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Course Overview

All the processes of living things happen in the aqueous environment in or around cells, and these processes are constantly changing (both in response to the immediate environment, and over time through evolution). High School Biology focuses on the cellular basis of life (and could alternately be named “Cell Biology”). This class is designed to explore cell processes, genetics and heredity, evolution, and microbiology. This course is a high-demanding first year biology course. Students are expected to work independently and develop self-monitoring skills. Students will develop critical thinking skills to better grasp a wide array of biology concepts utilized in the course. Various lab activities and collaborative group work will be required. The concepts and activities in this course will prepare students for post secondary education, possibly with a focus in the sciences.

Students are mailed a complete science kit with materials for hands-on labs, including dissections and a professional quality microscope. Labs are conducted during live, synchronous class times called live sessions. The instructor monitors lab work during the live sessions.

Course Content

Unit 1: Introduction

In this first unit, students will learn about scientific processes and data analysis. Students will learn about precision and accuracy, biology statistics, and dimensional analysis. Next they will learn about variables, scientific honesty, and experimental design and analysis. To finish out this unit, students will learn about the basis of life and get a broad overview of the topics that will be covered in this class.

Unit 2: Cell Biology

Students will learn about biological macromolecules, eukaryotic cell structure, and cellular membranes. First, the four biological macromolecules and how to identify them will be covered. Then, the unit will cover the structure and function of eukaryotic cells and their organelles. Lastly, students will learn about cellular membrane structure and importance.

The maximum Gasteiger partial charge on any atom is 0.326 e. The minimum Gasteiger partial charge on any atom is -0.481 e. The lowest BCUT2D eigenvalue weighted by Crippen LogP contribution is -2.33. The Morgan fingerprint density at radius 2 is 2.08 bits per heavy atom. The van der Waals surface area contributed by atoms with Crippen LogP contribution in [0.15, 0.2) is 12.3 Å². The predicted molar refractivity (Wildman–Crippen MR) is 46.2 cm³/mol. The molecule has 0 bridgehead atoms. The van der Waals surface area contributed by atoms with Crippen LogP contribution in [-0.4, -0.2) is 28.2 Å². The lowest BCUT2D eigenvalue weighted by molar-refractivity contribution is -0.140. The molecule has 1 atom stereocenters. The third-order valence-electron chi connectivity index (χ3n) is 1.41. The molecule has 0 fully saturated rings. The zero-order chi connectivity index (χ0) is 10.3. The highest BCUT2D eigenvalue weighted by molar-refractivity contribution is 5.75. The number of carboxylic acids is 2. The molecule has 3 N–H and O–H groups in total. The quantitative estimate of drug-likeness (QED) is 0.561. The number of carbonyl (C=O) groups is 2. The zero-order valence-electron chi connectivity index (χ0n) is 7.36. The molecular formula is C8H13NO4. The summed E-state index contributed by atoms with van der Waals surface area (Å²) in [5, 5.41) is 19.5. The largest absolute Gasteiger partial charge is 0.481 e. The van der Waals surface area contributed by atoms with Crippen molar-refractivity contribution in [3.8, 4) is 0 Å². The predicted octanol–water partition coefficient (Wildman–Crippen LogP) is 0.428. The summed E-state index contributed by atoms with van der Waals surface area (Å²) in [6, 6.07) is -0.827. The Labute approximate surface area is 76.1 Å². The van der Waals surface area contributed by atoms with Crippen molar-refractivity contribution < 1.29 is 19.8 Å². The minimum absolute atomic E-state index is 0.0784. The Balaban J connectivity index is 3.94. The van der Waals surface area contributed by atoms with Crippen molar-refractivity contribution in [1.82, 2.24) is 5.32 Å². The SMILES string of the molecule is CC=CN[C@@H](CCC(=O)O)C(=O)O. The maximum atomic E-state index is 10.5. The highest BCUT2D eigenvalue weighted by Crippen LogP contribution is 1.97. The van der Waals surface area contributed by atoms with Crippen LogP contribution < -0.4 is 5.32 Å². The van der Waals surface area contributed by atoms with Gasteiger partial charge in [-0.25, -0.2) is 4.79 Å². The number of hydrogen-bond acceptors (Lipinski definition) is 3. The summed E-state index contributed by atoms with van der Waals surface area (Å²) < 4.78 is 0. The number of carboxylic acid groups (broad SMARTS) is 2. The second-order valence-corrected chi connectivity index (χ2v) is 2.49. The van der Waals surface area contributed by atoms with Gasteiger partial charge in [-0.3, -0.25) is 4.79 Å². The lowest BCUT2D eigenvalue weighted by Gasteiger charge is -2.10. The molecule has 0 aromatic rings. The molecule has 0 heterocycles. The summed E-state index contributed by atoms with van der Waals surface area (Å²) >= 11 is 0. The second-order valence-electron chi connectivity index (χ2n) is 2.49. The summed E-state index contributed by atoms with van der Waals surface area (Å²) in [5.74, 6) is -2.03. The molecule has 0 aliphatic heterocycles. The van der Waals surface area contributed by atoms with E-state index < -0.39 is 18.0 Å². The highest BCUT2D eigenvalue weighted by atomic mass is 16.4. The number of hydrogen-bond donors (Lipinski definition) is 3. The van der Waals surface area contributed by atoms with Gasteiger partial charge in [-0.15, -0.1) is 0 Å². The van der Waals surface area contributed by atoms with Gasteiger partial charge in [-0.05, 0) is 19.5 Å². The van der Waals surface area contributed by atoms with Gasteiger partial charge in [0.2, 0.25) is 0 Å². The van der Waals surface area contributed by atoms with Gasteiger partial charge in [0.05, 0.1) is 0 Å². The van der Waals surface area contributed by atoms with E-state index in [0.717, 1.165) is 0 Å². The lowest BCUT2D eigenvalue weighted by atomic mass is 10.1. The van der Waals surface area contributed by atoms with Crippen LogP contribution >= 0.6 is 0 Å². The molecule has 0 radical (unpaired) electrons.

Unit 3: Fermentation and Respiration

The third unit will cover the processes of cellular respiration and fermentation. By the end of this unit, students will be able to describe the processes, under which conditions respiration and fermentation will occur, and the similarities and differences in the two processes. They will learn about glycolysis, the Krebs cycle, and the electron transport chain.

Unit 4: Plant Form and Function

Students will learn about the structure of plants, the function of each structure, and how plants get their food. Next, they will learn about plant growth, reproduction, and transpiration.

Unit 5: Photosynthesis

This unit covers photosynthesis. Students will learn about the two stages of photosynthesis, where they occur, when they occur, and how different environments affect photosynthesis.

Unit 6: Mitosis and Meiosis

This unit covers the cell cycle, mitosis, meiosis, and cancer. By the end of this unit, students will be able to explain the different stages of the cell cycle and what occurs in each stage. They will also be able to describe the process of mitosis and cell division. Related to this, students will learn about cancer and what happens when mitosis and the cell cycle go unregulated. Lastly, students will learn about meiosis and gamete formation.

Unit 7: Mendelian Genetics

Students will learn about the structures of DNA and RNA and the processes of transcription and translation. Next, students will learn about Mendelian genetics and different genetic disorders. Lastly, students will learn how to read and create pedigrees and gene maps.

Unit 8: Evolution and Population Genetics

Students will learn about Darwin’s theory of evolution by natural selection, as well as the history of evolution and different theories of evolution. After learning about theories of evolution, students will learn about population genetics, the Hardy-Weinberg equation, and macroevolution and microevolution.

Unit 9: Microbiology

This last unit covers the bacteria and viruses. Students will learn about different types of bacteria, differences in prokaryotic shape and structure, and pathogenic bacteria. Lastly, students will learn about the uniqueness of viruses, their structure, and their interactions with humans and other animals.